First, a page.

This walk is over the undulating plateau of the Chiltern dip slope, through the parklands of some of the 18th Century mansions which dot the Chilterns. Although the land is now more given over to arable agriculture, the landscape is still greatly influenced by the great designers, including Capability Brown. A walk with great views over the Gade valley and a revelation of the life style of baronets and local squires in the 1700s and the lesser houses of their tenants.
Calculated time is computed with the distance, the height difference, and an average speed of 2.2 mph. For an intermediate walker, this time includes small breaks.
(D/A) The walk starts from a dirt layby on the A4146 (Grid ref TL030116), the Hemel Hempstead to Leighton Buzzard Road. The layby is opposite 4 blocks of houses on the right hand side of the road coming from Hemel Hempstead just after passing the turning signed to Great Gaddesden and with a large Wyvale Garden Centre notice. Coming from Leighton Buzzard, after passing the crossroads with lanes going off to Little Gaddesden and Studham look out for Bradden Lane on the left: the houses are soon after on the left with the layby opposite.
As you face the houses there is a footpath at the right hand end signed Gaddesden Row 11/2: this is the Hertfordshire Way but not signed as such going this way. Cross the A4146 and go up this concrete drive and continue up the field edge curving left. Where the field edge turns sharp right continue straight on over the field up to the wood at the top. Enter the wood and immediately turn right. The track goes along just inside the wood (bluebells in season), and emerges through a kissing gate to go along a field edge with woods on the left. Go through a double set of gates and follow the fence on right straight on through two fields to arrive at a large house (The Hoo) sitting in a parkland designed by Capability Brown. Here bear left to a gate and stile in the hedge a short distance off. Once over the stile, turn right along a hedge; where the hedge ends, continue straight on across a field to a gap in the hedge on the opposite side. Continue straight across another field aiming for the right hand end of a line of trees. Here go through a kissing gate and bear slightly right to come to a stile by a gate and tree. Once over the stile continue down an enclosed path - abandoned allotments on left - and come out at a (Roman) road (Grid ref TL042136).
(1) Turn left along the pavement and at the edge of Jockeys End turn right onto public footpath 9 through a children's play area, and afterwards along the backs of houses and down a field break to steps down to a gravel lane in Ballingdon Bottom (a dry valley). Turn right and follow it out to a lane and immediately turn left through a wooden kissing gate. Cross the field up to a gate to the left of a line of poplars. Turn right and walk along the edge of Beechwood House School playing fields. The site of Beechwood House has a history going back to the Domesday Book, but the present house (now school) is a 1702 red brick Georgian mansion originally in parkland by Capability Brown the features of which are still discernible. At the end of the playing fields follow the path through a coppice to come to the school drive.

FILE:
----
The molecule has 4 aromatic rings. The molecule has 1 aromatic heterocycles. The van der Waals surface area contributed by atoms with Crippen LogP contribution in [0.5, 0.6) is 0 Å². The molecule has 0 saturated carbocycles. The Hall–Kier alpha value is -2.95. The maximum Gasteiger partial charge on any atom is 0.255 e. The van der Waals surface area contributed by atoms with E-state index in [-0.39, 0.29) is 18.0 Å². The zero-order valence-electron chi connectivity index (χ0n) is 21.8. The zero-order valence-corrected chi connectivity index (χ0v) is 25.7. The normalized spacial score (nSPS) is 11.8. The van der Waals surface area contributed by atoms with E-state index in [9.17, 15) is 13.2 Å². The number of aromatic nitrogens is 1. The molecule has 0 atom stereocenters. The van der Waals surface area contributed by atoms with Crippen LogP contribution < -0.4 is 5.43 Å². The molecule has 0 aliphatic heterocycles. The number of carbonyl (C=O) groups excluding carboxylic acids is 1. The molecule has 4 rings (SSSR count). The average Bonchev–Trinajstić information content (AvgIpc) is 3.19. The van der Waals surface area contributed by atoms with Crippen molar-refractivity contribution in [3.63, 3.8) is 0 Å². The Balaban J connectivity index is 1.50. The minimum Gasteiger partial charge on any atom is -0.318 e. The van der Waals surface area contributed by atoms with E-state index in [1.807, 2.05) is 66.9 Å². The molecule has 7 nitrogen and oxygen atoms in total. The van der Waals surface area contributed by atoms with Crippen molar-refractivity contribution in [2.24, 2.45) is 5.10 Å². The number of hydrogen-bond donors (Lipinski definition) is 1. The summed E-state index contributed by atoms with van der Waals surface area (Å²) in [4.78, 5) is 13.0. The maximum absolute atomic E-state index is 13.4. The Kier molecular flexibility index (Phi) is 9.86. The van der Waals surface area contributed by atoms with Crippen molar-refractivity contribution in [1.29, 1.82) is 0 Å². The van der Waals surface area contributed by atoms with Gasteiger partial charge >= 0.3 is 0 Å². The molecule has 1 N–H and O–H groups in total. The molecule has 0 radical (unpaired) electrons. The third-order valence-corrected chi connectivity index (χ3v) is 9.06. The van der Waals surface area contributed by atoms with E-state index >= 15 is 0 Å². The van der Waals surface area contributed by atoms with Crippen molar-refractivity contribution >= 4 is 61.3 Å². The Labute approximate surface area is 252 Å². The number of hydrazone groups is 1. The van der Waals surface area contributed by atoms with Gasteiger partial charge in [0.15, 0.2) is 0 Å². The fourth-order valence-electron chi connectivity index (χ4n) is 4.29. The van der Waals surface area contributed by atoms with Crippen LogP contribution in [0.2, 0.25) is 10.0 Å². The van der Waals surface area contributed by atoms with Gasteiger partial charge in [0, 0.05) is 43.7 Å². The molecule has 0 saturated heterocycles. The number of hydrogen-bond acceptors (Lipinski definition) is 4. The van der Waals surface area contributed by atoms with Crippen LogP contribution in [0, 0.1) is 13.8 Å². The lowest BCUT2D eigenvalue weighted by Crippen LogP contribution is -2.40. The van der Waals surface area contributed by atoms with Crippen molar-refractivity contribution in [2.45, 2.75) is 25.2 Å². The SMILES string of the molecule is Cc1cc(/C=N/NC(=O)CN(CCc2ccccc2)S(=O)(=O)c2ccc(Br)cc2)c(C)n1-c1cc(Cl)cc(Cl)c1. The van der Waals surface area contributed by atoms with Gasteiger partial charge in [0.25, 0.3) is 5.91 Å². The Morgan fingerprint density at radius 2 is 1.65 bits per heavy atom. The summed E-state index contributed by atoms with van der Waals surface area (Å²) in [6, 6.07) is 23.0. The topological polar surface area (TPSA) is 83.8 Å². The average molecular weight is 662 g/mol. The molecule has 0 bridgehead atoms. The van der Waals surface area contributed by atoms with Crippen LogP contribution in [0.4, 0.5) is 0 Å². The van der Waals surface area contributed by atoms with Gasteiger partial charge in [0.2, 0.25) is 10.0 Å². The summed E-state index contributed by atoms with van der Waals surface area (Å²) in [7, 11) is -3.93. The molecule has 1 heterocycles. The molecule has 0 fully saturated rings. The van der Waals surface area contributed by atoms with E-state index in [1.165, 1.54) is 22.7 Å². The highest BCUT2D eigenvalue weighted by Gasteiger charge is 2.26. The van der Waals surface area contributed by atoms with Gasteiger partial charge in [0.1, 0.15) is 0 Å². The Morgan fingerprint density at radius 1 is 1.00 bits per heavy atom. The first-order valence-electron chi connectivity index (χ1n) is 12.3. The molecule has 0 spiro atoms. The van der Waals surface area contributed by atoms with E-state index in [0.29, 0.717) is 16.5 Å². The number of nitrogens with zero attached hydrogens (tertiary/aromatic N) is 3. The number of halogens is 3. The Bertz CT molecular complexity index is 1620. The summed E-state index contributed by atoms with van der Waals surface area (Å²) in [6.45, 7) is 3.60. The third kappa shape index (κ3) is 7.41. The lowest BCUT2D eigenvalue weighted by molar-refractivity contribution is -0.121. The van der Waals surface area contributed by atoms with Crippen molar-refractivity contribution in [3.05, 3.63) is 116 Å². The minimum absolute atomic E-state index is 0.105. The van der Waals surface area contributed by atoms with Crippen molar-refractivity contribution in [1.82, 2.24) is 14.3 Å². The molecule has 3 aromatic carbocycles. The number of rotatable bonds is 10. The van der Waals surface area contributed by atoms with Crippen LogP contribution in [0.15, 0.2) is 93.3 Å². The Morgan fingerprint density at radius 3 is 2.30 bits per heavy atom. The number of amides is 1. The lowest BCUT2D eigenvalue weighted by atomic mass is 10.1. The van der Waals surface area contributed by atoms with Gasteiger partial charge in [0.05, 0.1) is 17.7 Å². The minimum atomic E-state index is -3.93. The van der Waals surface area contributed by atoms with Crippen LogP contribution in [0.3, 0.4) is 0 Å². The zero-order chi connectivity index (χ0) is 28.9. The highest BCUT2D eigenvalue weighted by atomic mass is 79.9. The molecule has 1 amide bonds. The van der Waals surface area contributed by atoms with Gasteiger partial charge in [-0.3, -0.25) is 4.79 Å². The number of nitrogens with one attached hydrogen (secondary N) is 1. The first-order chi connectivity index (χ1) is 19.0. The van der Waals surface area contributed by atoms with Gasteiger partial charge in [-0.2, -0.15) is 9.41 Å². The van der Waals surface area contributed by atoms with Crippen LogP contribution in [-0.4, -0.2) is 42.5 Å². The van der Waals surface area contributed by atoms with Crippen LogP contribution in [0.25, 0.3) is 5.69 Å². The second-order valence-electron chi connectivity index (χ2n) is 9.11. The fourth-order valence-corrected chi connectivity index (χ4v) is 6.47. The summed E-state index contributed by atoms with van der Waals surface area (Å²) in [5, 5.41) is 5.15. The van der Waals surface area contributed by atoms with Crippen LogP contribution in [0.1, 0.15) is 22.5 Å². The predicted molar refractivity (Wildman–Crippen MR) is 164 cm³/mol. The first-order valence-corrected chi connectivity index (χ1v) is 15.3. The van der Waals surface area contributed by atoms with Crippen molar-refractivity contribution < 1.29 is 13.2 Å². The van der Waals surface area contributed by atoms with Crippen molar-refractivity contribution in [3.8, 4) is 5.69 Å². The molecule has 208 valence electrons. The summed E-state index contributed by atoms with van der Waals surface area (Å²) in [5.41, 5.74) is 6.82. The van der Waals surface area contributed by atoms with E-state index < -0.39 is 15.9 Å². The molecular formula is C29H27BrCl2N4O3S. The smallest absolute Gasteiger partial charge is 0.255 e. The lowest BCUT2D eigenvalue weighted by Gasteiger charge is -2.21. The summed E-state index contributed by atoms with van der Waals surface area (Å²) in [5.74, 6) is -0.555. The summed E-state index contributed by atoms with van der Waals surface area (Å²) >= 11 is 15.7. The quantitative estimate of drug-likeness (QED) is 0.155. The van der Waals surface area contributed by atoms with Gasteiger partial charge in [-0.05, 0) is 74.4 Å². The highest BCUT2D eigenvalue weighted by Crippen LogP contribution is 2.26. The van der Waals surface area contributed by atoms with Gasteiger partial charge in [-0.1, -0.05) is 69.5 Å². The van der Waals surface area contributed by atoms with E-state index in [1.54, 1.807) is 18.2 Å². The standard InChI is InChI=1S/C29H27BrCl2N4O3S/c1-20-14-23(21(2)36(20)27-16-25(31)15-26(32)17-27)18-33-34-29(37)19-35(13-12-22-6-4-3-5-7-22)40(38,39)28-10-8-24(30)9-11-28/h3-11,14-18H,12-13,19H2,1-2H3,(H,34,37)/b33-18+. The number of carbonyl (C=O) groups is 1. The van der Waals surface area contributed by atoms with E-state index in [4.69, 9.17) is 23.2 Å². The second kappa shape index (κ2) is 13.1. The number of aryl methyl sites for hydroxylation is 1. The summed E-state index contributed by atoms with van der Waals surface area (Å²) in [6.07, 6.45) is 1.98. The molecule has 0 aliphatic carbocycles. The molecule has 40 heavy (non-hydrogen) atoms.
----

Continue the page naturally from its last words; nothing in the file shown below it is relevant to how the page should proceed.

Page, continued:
(2) Here leave the Hertfordshire Way by turning right and following the drive past a Victorian Lodge out to a road. Turn right; ignore the road immediately to the right (signed Gaddesden Row) and go up the hill (the road carries some traffic so it is sensible to keep to the right and walk single file but sight lines are good) and along for about 1/2 mile. Watch out for a Chiltern Way sign pointing left and straight on, then in about 100 yds turn right at a second Chiltern Way sign (Grid ref TL055136)
(3) Now follow the Chiltern Way to Water End. Start by going down by the side of a woodyard to come quickly into a long field with woods either side. There is no obvious trodden path, but first of all you need to arrive at the far corner of the left hand wood and then, going forward, a gate in the hedge ahead. Go through the gate and turn left down a green lane which, after a gap leading to fields on either side, swings right and then goes straight to the JMI school at Gaddesden Row. There is a pub about 1km to the left, but the walk continues straight on over the (Roman) road down a tarmac drive. Just before a large black and white timbered farm house turn left along a field edge. At the field corner turn right down an enclosed footpath to a kissing gate facing Golden Parsonage, built in 1706 but with nearby fishponds suggesting an earlier medieval building. From the gate bear right and continue through a gate on this line over two fields to arrive at the drive into the Parsonage.